On April 29, 2019, the Mbale district resident district commissioner (RDC) issued a directive requiring all district media houses to allocate part of government airtime for health issues, including family planning. This directive is an important advocacy win; it will allow the district working group to leverage existing government resources to disseminate family planning messages—without having to secure additional funding.
Located in the Eastern region of Uganda, Mbale is about 225 km (140 miles) from Kampala and sits along the Kenyan border. The district has a population of 489,000 , and is comprised of one municipality (with three divisions), 20 sub-counties, and one town council.
Advance Family Planning local partner Reproductive Health Uganda has worked with Mbale since its district advocacy working group was established in 2013. In financial year 2014-15, the district allocated around 2 million Ugandan Shillings (UGX) (US $542) for family planning, and their allocations have increased over time to just over UGX 6.7 million ($1,817) in FY 2017-18.
The family planning advocacy working group highlighted raising community awareness of the benefits of family planning and increasing uptake as key issues in its March 2019 meeting. The group proposed radio programs, especially talk shows, as an avenue to raise awareness. Advocates were also interested in using media advocacy to improve family planning policy and decision-making. However, there was limited-to-no funding available for these radio programs.
The Ugandan government mandates all media houses—especially radio stations—to allot regular radio airtime for government business. However, all district departmental programs compete for this airtime and, in Mbale, family planning was never given priority.
Working group members saw an opportunity to promote family planning using the government’s airtime. During a working group meeting in March 2019, the district health educator, a strong family planning advocate, committed to take the issue forward with the RDC. As the President’s representative, the RDC is highest authority in the district.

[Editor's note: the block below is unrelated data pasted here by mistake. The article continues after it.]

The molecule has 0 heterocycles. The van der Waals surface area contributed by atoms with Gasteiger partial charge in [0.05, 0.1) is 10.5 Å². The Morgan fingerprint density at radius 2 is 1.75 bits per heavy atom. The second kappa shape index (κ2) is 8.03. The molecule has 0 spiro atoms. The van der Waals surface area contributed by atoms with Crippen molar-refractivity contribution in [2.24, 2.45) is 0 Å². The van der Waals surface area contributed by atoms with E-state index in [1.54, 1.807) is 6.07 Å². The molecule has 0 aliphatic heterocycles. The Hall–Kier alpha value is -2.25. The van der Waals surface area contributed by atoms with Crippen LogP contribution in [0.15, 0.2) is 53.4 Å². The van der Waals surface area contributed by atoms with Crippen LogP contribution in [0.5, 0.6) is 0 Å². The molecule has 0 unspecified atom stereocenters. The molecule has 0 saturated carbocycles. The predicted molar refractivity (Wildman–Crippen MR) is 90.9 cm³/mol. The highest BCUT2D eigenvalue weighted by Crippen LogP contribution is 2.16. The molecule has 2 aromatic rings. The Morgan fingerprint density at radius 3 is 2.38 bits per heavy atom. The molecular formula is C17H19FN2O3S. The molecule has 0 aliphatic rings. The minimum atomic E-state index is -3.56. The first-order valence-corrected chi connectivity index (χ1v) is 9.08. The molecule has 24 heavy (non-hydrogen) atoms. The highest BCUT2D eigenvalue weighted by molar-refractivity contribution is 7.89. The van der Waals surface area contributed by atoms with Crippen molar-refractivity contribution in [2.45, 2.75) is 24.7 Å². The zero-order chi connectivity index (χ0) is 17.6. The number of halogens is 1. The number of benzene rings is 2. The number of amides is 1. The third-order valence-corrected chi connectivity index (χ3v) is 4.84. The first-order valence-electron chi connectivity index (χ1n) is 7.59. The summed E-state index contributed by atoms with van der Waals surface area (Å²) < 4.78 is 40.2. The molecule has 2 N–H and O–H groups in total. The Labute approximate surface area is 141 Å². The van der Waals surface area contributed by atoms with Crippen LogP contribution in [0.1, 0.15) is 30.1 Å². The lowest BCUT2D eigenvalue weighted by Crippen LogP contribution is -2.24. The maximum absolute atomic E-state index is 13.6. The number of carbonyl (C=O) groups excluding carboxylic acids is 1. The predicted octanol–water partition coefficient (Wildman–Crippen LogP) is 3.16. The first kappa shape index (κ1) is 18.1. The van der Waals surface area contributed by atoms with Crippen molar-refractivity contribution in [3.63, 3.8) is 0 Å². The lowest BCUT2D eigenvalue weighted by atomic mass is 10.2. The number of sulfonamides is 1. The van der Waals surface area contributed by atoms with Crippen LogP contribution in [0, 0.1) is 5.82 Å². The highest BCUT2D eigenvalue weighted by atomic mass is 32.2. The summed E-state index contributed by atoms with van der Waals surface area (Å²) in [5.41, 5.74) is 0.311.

The district health educator organized a meeting with the RDC and explained the need for improving family planning awareness in the community. During the meeting, she shared compelling statistics on teenage pregnancy and maternal mortality. She then drafted the directive herself, reviewed it with him, and requested him to sign off, which he did.
Mbale has about 18 radio media houses, with coverage that reaches neighboring districts in eastern Uganda. This widespread coverage gives family planning advocates the opportunity to reach communities and raise awareness of the importance of family planning.
In May and June, radio talk shows shared information about the different contraceptive methods, side effects, and where people can access the services.
The directive is active for one year; after this period, RHU will continue advocacy efforts to ensure family planning remains on the schedule of district radio programs. In the meantime, RHU will work with the district health educator to ensure that the radio programs are scheduled and air as planned.
 Uganda Bureau of Statistics 2016, The National Population and Housing Census 2014 – Main Report, Kampala, Uganda